Bill Cody was born in Iowa back in 1845, the fourth of eight children. When he was 7, the family departed for Kansas. They built a little log cabin up Salt Creek Valley, about three miles west of Fort Leavenworth.

Bill Cody’s life changed when his father died, and he found himself the man of the house at 12 years old. He had to find work to help feed the younguns. That began his fantastic experiences out West when he hired on as a messenger boy for a wagon train delivering supplies for the Army on the western frontier.

Young Cody became a pretty good with a rifle, and it wasn’t long before he was offered a much better paying job as a buffalo hunter for the Union Pacific Railroad as it was building tracks out of Omaha, across the plains and mountains to drive that famous golden spike. He shot 4,280 buffalo to feed the work crew, and that is where he picked up the handle “Buffalo Bill Cody.”

Cody went on to make history when he created Buffalo Bill’s Wild West Show and hit the arenas back East.

A little 15-year-old girl signed on with the show, named Annie Oakley, and she soon stole the show. A tiny thing, she only stood about 4-foot-11, but she was a natural with a gun. There was no trickery with Annie’s shooting – she was genuine and she was accurate.

Lakota Chief Sitting Bull joined the show and had so much respect for her shooting ability that he “symbolically adopted” her and gave her the handle “Little Miss Sure Shot,” a name that stuck with her throughout the rest of her 16-year career with the show.

Annie Oakley married Frank Butler, and he became her manager. He trusted Annie so much that he would hold a dime between his thumb and forefinger and she would shoot the dime out every time. They did many such crazy stunts together.

In March 1887, “Buffalo Bill’s Wild West Show” sailed out of New York Harbor for Europe, where they would spend the next nine years. There were a little over 200 actors on board, and about 90 Lakota men, women and children. Below deck were about 100 horses, a small herd of buffalo, mules, Texas Longhorn steers, donkeys, and even a few American deer and elk.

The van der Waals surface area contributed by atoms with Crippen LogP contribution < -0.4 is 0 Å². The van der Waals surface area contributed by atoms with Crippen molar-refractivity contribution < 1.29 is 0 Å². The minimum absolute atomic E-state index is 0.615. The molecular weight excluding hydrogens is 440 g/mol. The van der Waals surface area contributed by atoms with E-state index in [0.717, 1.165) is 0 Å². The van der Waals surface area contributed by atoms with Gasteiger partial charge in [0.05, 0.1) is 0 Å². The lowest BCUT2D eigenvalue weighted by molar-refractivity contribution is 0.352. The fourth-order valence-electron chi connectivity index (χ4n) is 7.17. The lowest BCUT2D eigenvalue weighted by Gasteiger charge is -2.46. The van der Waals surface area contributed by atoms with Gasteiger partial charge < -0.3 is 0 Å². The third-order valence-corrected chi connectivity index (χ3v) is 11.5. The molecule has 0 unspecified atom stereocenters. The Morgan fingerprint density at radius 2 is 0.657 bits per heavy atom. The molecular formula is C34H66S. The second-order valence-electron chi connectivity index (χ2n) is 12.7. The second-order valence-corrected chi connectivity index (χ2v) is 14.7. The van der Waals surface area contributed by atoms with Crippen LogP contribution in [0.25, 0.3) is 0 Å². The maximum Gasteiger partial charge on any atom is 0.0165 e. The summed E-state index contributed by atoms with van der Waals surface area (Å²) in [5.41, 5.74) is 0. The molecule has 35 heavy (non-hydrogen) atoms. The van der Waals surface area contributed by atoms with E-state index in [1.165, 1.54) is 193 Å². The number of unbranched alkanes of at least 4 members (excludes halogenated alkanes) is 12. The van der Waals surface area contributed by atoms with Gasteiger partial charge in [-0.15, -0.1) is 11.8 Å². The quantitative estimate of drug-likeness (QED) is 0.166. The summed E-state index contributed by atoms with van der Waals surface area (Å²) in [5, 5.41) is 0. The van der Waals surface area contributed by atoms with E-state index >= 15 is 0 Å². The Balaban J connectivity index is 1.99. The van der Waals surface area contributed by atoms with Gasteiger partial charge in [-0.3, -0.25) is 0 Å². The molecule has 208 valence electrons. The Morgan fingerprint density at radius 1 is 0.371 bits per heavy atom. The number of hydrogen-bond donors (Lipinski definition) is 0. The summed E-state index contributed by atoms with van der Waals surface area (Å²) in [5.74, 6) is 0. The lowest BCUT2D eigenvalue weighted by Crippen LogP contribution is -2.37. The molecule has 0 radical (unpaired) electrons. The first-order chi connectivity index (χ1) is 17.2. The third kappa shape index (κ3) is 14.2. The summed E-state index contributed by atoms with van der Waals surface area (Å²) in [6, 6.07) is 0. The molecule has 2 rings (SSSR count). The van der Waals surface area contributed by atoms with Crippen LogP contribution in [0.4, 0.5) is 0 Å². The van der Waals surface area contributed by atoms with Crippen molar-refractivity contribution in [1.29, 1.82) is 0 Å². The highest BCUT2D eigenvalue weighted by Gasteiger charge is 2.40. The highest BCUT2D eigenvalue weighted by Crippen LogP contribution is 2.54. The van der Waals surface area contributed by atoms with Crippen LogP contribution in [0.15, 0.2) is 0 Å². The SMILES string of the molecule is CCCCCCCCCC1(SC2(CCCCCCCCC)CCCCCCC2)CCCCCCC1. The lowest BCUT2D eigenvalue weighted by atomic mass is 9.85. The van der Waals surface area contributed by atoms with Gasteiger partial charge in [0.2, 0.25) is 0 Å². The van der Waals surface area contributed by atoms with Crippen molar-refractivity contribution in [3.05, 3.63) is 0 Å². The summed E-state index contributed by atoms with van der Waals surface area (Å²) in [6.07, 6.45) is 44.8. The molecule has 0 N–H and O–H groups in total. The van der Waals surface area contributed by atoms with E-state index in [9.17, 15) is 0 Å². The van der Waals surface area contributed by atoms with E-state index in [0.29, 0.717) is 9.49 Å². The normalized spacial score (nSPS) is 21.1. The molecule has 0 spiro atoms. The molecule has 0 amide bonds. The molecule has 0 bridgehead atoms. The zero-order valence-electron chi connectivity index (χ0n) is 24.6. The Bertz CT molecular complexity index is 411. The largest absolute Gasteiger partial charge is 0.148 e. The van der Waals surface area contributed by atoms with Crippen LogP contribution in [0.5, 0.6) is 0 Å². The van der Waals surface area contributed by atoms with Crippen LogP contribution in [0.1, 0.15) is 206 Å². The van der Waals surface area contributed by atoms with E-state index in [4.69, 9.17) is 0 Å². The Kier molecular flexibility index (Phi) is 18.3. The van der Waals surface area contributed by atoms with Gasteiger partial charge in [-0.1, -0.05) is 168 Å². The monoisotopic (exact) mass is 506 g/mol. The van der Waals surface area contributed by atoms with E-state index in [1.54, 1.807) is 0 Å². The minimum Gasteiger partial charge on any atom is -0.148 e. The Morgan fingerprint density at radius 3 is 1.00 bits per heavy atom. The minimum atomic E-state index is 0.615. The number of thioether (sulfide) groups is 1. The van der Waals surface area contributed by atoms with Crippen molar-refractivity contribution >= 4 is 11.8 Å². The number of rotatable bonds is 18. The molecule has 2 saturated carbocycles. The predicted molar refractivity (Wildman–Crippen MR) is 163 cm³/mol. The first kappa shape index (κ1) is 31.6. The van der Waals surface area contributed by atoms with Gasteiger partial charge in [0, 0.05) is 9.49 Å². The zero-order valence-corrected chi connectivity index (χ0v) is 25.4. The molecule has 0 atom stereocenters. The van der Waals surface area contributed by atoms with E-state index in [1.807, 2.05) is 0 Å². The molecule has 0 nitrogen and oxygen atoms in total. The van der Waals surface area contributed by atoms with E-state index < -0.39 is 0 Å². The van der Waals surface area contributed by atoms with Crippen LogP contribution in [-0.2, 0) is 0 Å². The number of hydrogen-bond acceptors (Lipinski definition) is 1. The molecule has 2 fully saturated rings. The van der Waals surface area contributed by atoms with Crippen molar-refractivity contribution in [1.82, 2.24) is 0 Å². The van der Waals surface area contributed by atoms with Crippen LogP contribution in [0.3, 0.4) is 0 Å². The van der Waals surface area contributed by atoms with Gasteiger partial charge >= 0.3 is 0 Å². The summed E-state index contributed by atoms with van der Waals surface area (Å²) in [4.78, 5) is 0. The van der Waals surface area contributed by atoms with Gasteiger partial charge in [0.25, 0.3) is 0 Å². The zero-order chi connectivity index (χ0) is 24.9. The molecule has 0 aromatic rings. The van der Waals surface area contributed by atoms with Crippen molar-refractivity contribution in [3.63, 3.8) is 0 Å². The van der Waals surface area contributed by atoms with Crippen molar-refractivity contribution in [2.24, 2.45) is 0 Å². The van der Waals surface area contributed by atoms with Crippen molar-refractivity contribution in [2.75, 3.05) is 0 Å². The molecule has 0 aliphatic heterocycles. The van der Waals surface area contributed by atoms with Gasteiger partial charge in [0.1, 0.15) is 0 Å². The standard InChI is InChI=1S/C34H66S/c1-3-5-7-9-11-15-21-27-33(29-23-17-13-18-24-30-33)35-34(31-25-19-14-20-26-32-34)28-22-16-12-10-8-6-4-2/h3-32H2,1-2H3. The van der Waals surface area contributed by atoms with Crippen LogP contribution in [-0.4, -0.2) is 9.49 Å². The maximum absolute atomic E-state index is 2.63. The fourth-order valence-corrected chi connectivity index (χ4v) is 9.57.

There was much excitement in London about the show, and Queen Victoria commanded a private showing for herself. One newspaper headline referred to Buffalo Bill as the “World’s Most Famous American” – and was probably the most photographed man of his time.

A couple of years into Europe, they were playing in Berlin at the Charlottenburg Race Course where the German emperor, Kaiser Wilhelm II, attended. It’s been speculated that Annie Oakley could have possibly prevented World War I. She announced she would shoot the ashes off the Havana cigar of any man in the audience.

Normally her husband would step out of the audience as part of the act before anybody else raised a hand. But on that day, the Kaiser beat Frank to the punch.

Because nobody normally volunteered, Annie was taken aback. But since she made the dare she couldn’t back down, so she calculated the distance and took great aim with her pistol and blew the tip right off the Kaiser’s cigar.

Had she missed – and hit him – he might not have been around to support Austria-Hungary 25 years later, which might have avoided World War I in 1914. When the Great War began, Annie wrote the Kaiser asking for a second chance, but he did not respond.

Reference: “Buffalo Bill’s America: William Cody and the Wild West Show,” by Louis S. Warren, and the Caldwell County News, June 13, 2012.

Reach Ted W. Stillwell at Ted@blueandgrey.com or 816-896-3582.